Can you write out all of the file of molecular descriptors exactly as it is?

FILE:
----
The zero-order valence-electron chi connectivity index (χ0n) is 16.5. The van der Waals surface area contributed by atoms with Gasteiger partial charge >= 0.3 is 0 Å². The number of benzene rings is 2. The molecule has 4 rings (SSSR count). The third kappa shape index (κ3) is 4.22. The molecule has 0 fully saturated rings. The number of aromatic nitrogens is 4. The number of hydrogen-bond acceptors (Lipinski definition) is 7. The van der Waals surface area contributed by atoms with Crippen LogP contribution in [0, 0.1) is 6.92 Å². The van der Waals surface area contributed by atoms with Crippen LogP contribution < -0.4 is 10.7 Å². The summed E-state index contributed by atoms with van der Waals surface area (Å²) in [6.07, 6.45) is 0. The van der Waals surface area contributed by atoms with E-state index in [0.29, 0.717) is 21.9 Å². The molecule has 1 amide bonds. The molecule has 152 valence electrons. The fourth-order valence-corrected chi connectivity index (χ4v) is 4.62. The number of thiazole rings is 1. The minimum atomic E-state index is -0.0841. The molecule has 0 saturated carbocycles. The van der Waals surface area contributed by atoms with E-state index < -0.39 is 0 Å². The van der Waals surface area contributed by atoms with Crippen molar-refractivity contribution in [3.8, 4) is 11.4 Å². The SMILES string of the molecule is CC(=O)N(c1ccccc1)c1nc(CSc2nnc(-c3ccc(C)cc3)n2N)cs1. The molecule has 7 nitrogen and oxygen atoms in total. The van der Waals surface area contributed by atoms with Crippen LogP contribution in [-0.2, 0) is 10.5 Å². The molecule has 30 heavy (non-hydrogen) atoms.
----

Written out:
The zero-order valence-electron chi connectivity index (χ0n) is 16.5. The van der Waals surface area contributed by atoms with Gasteiger partial charge >= 0.3 is 0 Å². The number of benzene rings is 2. The molecule has 4 rings (SSSR count). The third kappa shape index (κ3) is 4.22. The molecule has 0 fully saturated rings. The number of aromatic nitrogens is 4. The number of hydrogen-bond acceptors (Lipinski definition) is 7. The van der Waals surface area contributed by atoms with Crippen LogP contribution in [0, 0.1) is 6.92 Å². The van der Waals surface area contributed by atoms with Crippen LogP contribution < -0.4 is 10.7 Å². The summed E-state index contributed by atoms with van der Waals surface area (Å²) in [6.07, 6.45) is 0. The van der Waals surface area contributed by atoms with E-state index in [0.29, 0.717) is 21.9 Å². The molecule has 1 amide bonds. The molecule has 152 valence electrons. The fourth-order valence-corrected chi connectivity index (χ4v) is 4.62. The number of thiazole rings is 1. The minimum atomic E-state index is -0.0841. The molecule has 0 saturated carbocycles. The van der Waals surface area contributed by atoms with E-state index < -0.39 is 0 Å². The van der Waals surface area contributed by atoms with Crippen molar-refractivity contribution in [3.8, 4) is 11.4 Å². The SMILES string of the molecule is CC(=O)N(c1ccccc1)c1nc(CSc2nnc(-c3ccc(C)cc3)n2N)cs1. The molecule has 7 nitrogen and oxygen atoms in total. The van der Waals surface area contributed by atoms with Crippen LogP contribution in [-0.2, 0) is 10.5 Å². The molecule has 30 heavy (non-hydrogen) atoms.